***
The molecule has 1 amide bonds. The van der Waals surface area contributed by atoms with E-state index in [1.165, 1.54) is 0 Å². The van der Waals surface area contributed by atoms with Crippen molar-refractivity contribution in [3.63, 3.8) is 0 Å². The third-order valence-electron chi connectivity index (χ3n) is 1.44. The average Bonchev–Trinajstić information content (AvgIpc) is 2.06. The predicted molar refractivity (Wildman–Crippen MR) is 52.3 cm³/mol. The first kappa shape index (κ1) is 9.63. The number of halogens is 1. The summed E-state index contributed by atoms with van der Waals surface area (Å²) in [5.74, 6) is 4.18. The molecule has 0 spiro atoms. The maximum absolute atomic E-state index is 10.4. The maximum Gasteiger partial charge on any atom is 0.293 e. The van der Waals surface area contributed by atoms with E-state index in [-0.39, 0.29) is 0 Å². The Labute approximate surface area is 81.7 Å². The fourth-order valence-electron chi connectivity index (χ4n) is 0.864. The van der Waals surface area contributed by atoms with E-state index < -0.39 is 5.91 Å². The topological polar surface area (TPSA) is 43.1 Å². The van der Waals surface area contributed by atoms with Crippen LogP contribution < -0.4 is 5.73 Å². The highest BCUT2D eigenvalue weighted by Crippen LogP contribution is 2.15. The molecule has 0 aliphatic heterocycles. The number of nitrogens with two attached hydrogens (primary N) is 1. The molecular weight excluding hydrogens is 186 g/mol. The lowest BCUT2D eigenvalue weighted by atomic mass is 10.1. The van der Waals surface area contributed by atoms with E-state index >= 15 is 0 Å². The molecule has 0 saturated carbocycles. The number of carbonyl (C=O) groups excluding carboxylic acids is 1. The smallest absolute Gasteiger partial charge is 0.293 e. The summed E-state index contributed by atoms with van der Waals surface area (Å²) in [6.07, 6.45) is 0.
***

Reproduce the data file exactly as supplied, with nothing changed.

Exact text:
The molecule has 1 amide bonds. The van der Waals surface area contributed by atoms with E-state index in [1.165, 1.54) is 0 Å². The van der Waals surface area contributed by atoms with Crippen molar-refractivity contribution in [3.63, 3.8) is 0 Å². The third-order valence-electron chi connectivity index (χ3n) is 1.44. The average Bonchev–Trinajstić information content (AvgIpc) is 2.06. The predicted molar refractivity (Wildman–Crippen MR) is 52.3 cm³/mol. The first kappa shape index (κ1) is 9.63. The number of halogens is 1. The summed E-state index contributed by atoms with van der Waals surface area (Å²) in [5.74, 6) is 4.18. The molecule has 0 spiro atoms. The maximum absolute atomic E-state index is 10.4. The maximum Gasteiger partial charge on any atom is 0.293 e. The van der Waals surface area contributed by atoms with E-state index in [-0.39, 0.29) is 0 Å². The Labute approximate surface area is 81.7 Å². The fourth-order valence-electron chi connectivity index (χ4n) is 0.864. The van der Waals surface area contributed by atoms with E-state index < -0.39 is 5.91 Å². The topological polar surface area (TPSA) is 43.1 Å². The van der Waals surface area contributed by atoms with Crippen LogP contribution < -0.4 is 5.73 Å². The highest BCUT2D eigenvalue weighted by Crippen LogP contribution is 2.15. The molecule has 0 aliphatic heterocycles. The number of nitrogens with two attached hydrogens (primary N) is 1. The molecular weight excluding hydrogens is 186 g/mol. The lowest BCUT2D eigenvalue weighted by atomic mass is 10.1. The van der Waals surface area contributed by atoms with E-state index >= 15 is 0 Å². The molecule has 0 saturated carbocycles. The number of carbonyl (C=O) groups excluding carboxylic acids is 1. The smallest absolute Gasteiger partial charge is 0.293 e. The summed E-state index contributed by atoms with van der Waals surface area (Å²) in [6.07, 6.45) is 0.